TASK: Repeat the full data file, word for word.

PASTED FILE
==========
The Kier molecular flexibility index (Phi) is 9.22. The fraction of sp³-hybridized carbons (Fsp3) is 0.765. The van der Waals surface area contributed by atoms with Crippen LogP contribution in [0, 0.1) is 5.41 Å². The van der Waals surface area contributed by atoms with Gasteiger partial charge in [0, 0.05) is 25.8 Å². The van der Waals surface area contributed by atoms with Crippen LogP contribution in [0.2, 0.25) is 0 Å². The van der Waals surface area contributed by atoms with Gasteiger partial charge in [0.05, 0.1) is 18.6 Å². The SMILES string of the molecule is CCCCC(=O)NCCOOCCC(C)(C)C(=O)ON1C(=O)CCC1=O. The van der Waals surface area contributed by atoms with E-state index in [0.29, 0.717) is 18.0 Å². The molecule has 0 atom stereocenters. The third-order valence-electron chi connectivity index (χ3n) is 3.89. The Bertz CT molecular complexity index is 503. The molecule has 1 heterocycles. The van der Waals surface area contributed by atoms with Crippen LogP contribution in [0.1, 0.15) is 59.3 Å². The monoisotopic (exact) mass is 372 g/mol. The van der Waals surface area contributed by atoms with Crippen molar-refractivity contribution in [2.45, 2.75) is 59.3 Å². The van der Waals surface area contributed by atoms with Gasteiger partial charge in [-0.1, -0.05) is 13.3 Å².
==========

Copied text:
The Kier molecular flexibility index (Phi) is 9.22. The fraction of sp³-hybridized carbons (Fsp3) is 0.765. The van der Waals surface area contributed by atoms with Crippen LogP contribution in [0, 0.1) is 5.41 Å². The van der Waals surface area contributed by atoms with Gasteiger partial charge in [0, 0.05) is 25.8 Å². The van der Waals surface area contributed by atoms with Crippen LogP contribution in [0.2, 0.25) is 0 Å². The van der Waals surface area contributed by atoms with Gasteiger partial charge in [0.05, 0.1) is 18.6 Å². The SMILES string of the molecule is CCCCC(=O)NCCOOCCC(C)(C)C(=O)ON1C(=O)CCC1=O. The van der Waals surface area contributed by atoms with E-state index in [0.29, 0.717) is 18.0 Å². The molecule has 0 atom stereocenters. The third-order valence-electron chi connectivity index (χ3n) is 3.89. The Bertz CT molecular complexity index is 503. The molecule has 1 heterocycles. The van der Waals surface area contributed by atoms with Crippen LogP contribution in [0.1, 0.15) is 59.3 Å². The monoisotopic (exact) mass is 372 g/mol. The van der Waals surface area contributed by atoms with Crippen molar-refractivity contribution in [2.45, 2.75) is 59.3 Å². The van der Waals surface area contributed by atoms with Gasteiger partial charge in [-0.1, -0.05) is 13.3 Å².